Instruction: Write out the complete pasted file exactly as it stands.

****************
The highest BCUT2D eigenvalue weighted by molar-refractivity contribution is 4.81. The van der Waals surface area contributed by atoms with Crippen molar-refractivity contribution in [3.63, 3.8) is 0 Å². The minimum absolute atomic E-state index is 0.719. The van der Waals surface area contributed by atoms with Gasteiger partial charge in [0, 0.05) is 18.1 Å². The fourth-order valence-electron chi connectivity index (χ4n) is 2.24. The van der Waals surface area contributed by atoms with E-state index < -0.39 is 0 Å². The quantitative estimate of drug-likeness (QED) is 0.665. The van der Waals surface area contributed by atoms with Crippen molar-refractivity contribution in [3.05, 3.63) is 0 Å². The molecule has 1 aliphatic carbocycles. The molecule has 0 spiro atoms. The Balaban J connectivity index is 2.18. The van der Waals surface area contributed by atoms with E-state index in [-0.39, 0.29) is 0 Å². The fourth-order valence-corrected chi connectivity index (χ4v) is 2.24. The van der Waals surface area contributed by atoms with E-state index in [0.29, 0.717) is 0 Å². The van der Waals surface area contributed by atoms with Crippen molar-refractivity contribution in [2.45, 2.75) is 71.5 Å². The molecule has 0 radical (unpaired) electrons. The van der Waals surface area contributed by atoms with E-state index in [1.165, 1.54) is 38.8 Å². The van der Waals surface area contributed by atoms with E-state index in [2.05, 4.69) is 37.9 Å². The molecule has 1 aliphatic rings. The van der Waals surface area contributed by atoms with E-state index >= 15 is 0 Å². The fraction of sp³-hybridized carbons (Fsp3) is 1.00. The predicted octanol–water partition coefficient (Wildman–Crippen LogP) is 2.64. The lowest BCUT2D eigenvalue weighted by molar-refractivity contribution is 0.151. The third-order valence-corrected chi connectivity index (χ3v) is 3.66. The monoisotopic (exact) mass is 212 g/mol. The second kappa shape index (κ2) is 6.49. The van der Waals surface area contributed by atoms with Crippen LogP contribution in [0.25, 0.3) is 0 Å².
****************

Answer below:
The highest BCUT2D eigenvalue weighted by molar-refractivity contribution is 4.81. The van der Waals surface area contributed by atoms with Crippen molar-refractivity contribution in [3.63, 3.8) is 0 Å². The minimum absolute atomic E-state index is 0.719. The van der Waals surface area contributed by atoms with Gasteiger partial charge in [0, 0.05) is 18.1 Å². The fourth-order valence-electron chi connectivity index (χ4n) is 2.24. The van der Waals surface area contributed by atoms with E-state index < -0.39 is 0 Å². The quantitative estimate of drug-likeness (QED) is 0.665. The van der Waals surface area contributed by atoms with Crippen molar-refractivity contribution in [3.05, 3.63) is 0 Å². The molecule has 1 aliphatic carbocycles. The molecule has 0 spiro atoms. The Balaban J connectivity index is 2.18. The van der Waals surface area contributed by atoms with E-state index in [-0.39, 0.29) is 0 Å². The fourth-order valence-corrected chi connectivity index (χ4v) is 2.24. The van der Waals surface area contributed by atoms with E-state index in [0.29, 0.717) is 0 Å². The van der Waals surface area contributed by atoms with Crippen molar-refractivity contribution in [2.45, 2.75) is 71.5 Å². The molecule has 0 radical (unpaired) electrons. The van der Waals surface area contributed by atoms with E-state index in [1.165, 1.54) is 38.8 Å². The van der Waals surface area contributed by atoms with E-state index in [2.05, 4.69) is 37.9 Å². The molecule has 1 aliphatic rings. The van der Waals surface area contributed by atoms with E-state index >= 15 is 0 Å². The fraction of sp³-hybridized carbons (Fsp3) is 1.00. The predicted octanol–water partition coefficient (Wildman–Crippen LogP) is 2.64. The lowest BCUT2D eigenvalue weighted by molar-refractivity contribution is 0.151. The third-order valence-corrected chi connectivity index (χ3v) is 3.66. The monoisotopic (exact) mass is 212 g/mol. The second kappa shape index (κ2) is 6.49. The van der Waals surface area contributed by atoms with Crippen LogP contribution in [0.25, 0.3) is 0 Å².